By a wide majority today, the Supreme Court recognized a First Amendment right to protest peacefully near funerals on matters of public importance.  That right, the Court concluded, precludes state law tort claims, such as claims for intentional infliction of emotional distress.   The decision is a resounding affirmation of the right to engage peacefully in speech, even terribly hurtful speech, on matters of public import.

The Court concluded that the protests in this case met the public interest standard.  "The "content' of Westboro's signs plainly relates to broad issues of interest to society at large, rather than matters of "purely private concern.'  The placards read "God Hates the USA/Thank God for 9/11,' "America is Doomed,' "Don't Pray for the USA,'  While those  messages may fall short of refined social or political commentary, the issues they highlight"”the political and moral conduct of the United States and its citizens, the fate of our Nation, homosexuality in the military, and scandals involving the Catholic Clergy"”are matters of public import."

The fact that the protesters appear at a funeral and refer to a particular individual "“ such as the service member for whom the funeral is being held "“ does not convert the protest into a discussion of a private matter unprotected by the First Amendment.

The Court clearly felt considerable sympathy for the slain soldier's family, but concluded that the First Amendment interests at stake were overriding.  "The record makes clear that the applicable legal term"”"emotional distress'"”fails to capture fully the anguish Westboro's choice added to Mr. Snyder's already incalculable grief.  But Westboro conducted its picketing peacefully on matters of public concern at a public space adjacent to a public street."  The Court continued:  "Westboro believes that America is morally flawed; many Americans might feel the same about Westboro.  Westboro's funeral picketing is certainly hurtful and its contribution to public discourse may be negligible. …    Speech is powerful.  It can stir people to action, move them to tears of both joy and sorrow, and"”as it did here"”inflict great pain.  On the facts before us, we cannot react to that pain by punishing the speaker.  As a Nation we have chosen a different course"”to protect even hurtful speech on public issues to ensure that we do not stifle public debate."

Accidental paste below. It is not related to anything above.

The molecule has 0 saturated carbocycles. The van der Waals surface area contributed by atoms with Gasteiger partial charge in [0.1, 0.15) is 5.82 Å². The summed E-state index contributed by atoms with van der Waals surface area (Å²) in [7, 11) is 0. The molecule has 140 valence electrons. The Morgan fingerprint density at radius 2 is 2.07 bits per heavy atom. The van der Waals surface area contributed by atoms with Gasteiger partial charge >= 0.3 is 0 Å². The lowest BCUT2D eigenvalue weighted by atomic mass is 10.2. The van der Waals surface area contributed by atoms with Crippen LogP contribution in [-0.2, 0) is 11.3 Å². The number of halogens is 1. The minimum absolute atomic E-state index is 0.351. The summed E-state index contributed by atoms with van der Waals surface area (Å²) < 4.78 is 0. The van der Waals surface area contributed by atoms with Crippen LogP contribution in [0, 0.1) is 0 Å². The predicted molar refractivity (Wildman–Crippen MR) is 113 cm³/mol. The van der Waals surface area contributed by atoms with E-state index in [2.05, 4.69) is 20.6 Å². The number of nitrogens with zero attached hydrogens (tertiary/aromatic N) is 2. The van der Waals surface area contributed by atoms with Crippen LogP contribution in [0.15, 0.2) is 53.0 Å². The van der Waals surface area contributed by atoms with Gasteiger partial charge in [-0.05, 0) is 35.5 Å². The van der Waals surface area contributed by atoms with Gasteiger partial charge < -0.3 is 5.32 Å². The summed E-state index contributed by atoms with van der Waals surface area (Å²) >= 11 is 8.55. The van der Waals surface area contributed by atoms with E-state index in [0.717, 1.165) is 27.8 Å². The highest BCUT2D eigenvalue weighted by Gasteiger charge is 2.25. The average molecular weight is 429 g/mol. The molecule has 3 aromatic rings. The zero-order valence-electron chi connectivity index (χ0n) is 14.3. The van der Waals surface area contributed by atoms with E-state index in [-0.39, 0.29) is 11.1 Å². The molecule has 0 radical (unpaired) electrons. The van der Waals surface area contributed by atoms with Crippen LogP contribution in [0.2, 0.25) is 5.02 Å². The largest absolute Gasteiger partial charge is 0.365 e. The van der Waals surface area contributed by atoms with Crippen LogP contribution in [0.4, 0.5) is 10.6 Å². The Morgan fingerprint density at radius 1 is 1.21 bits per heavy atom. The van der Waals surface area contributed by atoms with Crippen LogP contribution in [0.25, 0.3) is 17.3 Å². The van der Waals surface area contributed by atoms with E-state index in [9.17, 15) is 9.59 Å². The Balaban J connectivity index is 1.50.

The Court left undecided two important issues that it concluded were not squarely presented.  First, it  recognized that the government may regulate the "time, place, and manner" of speech and that the State of Maryland (where this protest was held) subsequently enacted a statute governing the circumstances in which funeral protests may be held.  The Court did not decide the constitutionality of that statute or other similar federal and state laws.  The Court may have been motivated to grant review in the case and still affirm in order to issue an opinion that, unlike the arguable implications of the court of appeals' decision, did not call such statutes into question.

Second, the Court acknowledged that the plaintiffs had also brought suit on the basis of statements made by the defendants on a website.  But it concluded that the issue had been waived by not preserving it in the petition for certiorari and only briefly mentioning it in the merits briefing.  The Court was therefore able to limit its decision strictly to the context of funeral protests.

Posted in Analysis

Recommended Citation: Tom Goldstein, First reactions To Snyder, SCOTUSblog (Mar. 2, 2011, 11:08 AM), http://www.scotusblog.com/2011/03/first-reactions-to-snyder/